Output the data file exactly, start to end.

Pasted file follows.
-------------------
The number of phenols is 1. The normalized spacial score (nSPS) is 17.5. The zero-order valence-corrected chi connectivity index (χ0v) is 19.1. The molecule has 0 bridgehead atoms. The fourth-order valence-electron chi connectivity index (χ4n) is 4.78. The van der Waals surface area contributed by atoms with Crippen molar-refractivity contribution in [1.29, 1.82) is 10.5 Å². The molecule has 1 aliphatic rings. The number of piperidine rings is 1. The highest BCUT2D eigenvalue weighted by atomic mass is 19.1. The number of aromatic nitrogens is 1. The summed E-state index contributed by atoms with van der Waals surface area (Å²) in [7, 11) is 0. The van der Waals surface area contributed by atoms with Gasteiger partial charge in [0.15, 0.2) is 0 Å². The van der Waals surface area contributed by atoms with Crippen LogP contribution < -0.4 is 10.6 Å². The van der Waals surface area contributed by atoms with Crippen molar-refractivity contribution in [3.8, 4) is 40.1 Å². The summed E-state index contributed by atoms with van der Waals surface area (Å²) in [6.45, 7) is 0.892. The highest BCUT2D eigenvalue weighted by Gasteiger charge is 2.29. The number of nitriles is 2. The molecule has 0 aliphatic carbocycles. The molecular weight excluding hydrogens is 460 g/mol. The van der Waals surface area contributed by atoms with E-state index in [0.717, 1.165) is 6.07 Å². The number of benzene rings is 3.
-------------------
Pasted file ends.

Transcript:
The number of phenols is 1. The normalized spacial score (nSPS) is 17.5. The zero-order valence-corrected chi connectivity index (χ0v) is 19.1. The molecule has 0 bridgehead atoms. The fourth-order valence-electron chi connectivity index (χ4n) is 4.78. The van der Waals surface area contributed by atoms with Crippen molar-refractivity contribution in [1.29, 1.82) is 10.5 Å². The molecule has 1 aliphatic rings. The number of piperidine rings is 1. The highest BCUT2D eigenvalue weighted by atomic mass is 19.1. The number of aromatic nitrogens is 1. The summed E-state index contributed by atoms with van der Waals surface area (Å²) in [7, 11) is 0. The van der Waals surface area contributed by atoms with Gasteiger partial charge in [0.15, 0.2) is 0 Å². The van der Waals surface area contributed by atoms with Crippen LogP contribution < -0.4 is 10.6 Å². The van der Waals surface area contributed by atoms with Crippen molar-refractivity contribution in [3.8, 4) is 40.1 Å². The summed E-state index contributed by atoms with van der Waals surface area (Å²) in [6.45, 7) is 0.892. The highest BCUT2D eigenvalue weighted by Gasteiger charge is 2.29. The number of nitriles is 2. The molecule has 0 aliphatic carbocycles. The molecular weight excluding hydrogens is 460 g/mol. The van der Waals surface area contributed by atoms with E-state index in [0.717, 1.165) is 6.07 Å². The number of benzene rings is 3.